The end of the year is a great time to reflect on how one’s family is doing. “While we typically associate this as an individual task, this is an equally valuable and rich process for families — it’s like taking the family’s temperature,” says Cindy Smolkin, a Parent and Child Therapist at Connected Parenting, an organization that offers parenting courses and workshops to schools and organizations throughout the U.S. and Canada. “Sitting down as a family and noting individual accomplishments, contributions, even someone’s good humor or helpfulness, validates each member’s importance and value,” says Smolkin. A family resolution is the next step. But, sticking to a New Year's resolution is hard enough when it’s a solo event, so what about when it includes the whole crew? Here, Smolkin shares her tips on reaching success.
Undertake one resolution at a time.
Keep everyone focused on one simple goal. “Consider something reasonable, doable and meaningful to all members of the family," says Smolkin. And keep them small. “If it’s too big or difficult to follow through on, then enthusiasm will dwindle quickly.” Resolutions work best when you concentrate on a positive message, like doing one act of kindness a day, rather than what the family shouldn’t do, such as don’t be mean to your siblings.
Buy-in from all family members.
Get every family member's input and suggestions for a family resolution. Smolkin says that allowing everyone to be a part of the process not only ensures that everyone’s voices are heard but reinforces important skills such as communication and compromise. Parents are essentially the captains of their ship so it’s up to Mom and Dad to remain consistent, committed and enthusiastic. The crew will follow their lead.
Keep communication open.
If during your family’s goal to eat more colorful foods, someone loses interest or starts vocalizing their dislike of red peppers, then it’s time to reopen the doors of communication and find out why. Smolkin emphasizes that resolutions need to be flexible. “While a resolution can maintain at its core a theme such as ‘screen-free time’, the method to get there can be ever-changing.” Getting the whole family's input shows that you respect their opinions and helps build trust, no matter what their age.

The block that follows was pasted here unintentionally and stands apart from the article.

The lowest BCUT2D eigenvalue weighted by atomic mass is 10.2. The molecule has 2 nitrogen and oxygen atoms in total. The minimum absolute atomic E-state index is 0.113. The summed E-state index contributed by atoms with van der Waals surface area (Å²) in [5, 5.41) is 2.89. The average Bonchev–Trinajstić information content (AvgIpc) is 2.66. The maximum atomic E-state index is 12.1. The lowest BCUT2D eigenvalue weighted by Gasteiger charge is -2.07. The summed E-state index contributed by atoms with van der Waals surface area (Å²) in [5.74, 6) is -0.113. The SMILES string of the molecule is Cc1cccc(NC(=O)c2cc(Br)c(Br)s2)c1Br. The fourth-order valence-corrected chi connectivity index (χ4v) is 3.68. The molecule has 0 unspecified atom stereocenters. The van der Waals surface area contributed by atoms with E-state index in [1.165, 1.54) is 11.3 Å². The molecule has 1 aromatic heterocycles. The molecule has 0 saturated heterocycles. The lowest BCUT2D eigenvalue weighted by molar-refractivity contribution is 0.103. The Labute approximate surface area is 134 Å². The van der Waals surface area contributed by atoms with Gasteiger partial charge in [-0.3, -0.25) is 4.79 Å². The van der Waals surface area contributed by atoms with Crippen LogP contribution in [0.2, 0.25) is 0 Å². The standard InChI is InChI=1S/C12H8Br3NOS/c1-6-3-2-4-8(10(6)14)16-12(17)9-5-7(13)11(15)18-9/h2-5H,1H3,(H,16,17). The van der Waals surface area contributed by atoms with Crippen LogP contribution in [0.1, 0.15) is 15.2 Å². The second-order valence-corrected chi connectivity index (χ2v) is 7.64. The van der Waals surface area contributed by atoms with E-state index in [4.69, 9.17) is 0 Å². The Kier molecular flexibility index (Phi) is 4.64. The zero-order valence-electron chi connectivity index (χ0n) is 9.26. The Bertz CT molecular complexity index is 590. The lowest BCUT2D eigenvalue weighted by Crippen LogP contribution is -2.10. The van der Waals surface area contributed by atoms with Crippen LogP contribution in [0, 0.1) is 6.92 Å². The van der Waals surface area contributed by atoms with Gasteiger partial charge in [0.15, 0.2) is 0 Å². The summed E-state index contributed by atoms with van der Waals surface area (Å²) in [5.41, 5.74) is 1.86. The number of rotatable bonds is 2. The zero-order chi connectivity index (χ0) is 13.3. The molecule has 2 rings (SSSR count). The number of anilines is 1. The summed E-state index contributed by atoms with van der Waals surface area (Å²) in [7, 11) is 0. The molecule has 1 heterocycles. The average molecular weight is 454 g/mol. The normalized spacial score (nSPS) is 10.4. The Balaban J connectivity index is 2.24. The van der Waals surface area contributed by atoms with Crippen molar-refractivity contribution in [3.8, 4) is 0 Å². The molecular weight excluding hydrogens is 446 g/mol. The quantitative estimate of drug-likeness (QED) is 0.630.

Concentrate on success.
After hearing from each family member what resolutions they’d like to tackle, it’s not necessary to choose one immediately. Take the top 2 and have everyone do a bit of research on what they’d like to bring to the resolution. For example if the goal is to eat healthier, ask Junior what dishes he’s interested in eating and add that to the meal plan. Keep it fun. Afterwards you can even have everyone rate each meal, so, if that cauliflower mac n’ cheese wasn’t a hit, they can provide suggestions on how they’d make it yummier. Creating common goals can help families bond and challenge each other.
Skip any punishment.
If a family member chooses not to participate, respect their decision and continue as normal. The purpose of a family resolution is one that is achievable, enjoyable and fun. Someone who decides to skip this experience will be missing out on a sense of harmony and togetherness. While it’s likely they may express a don’t-care attitude, there is a good chance that they’ll be drawn in when they see others enjoying themselves. And this is a far better outcome than a punishment.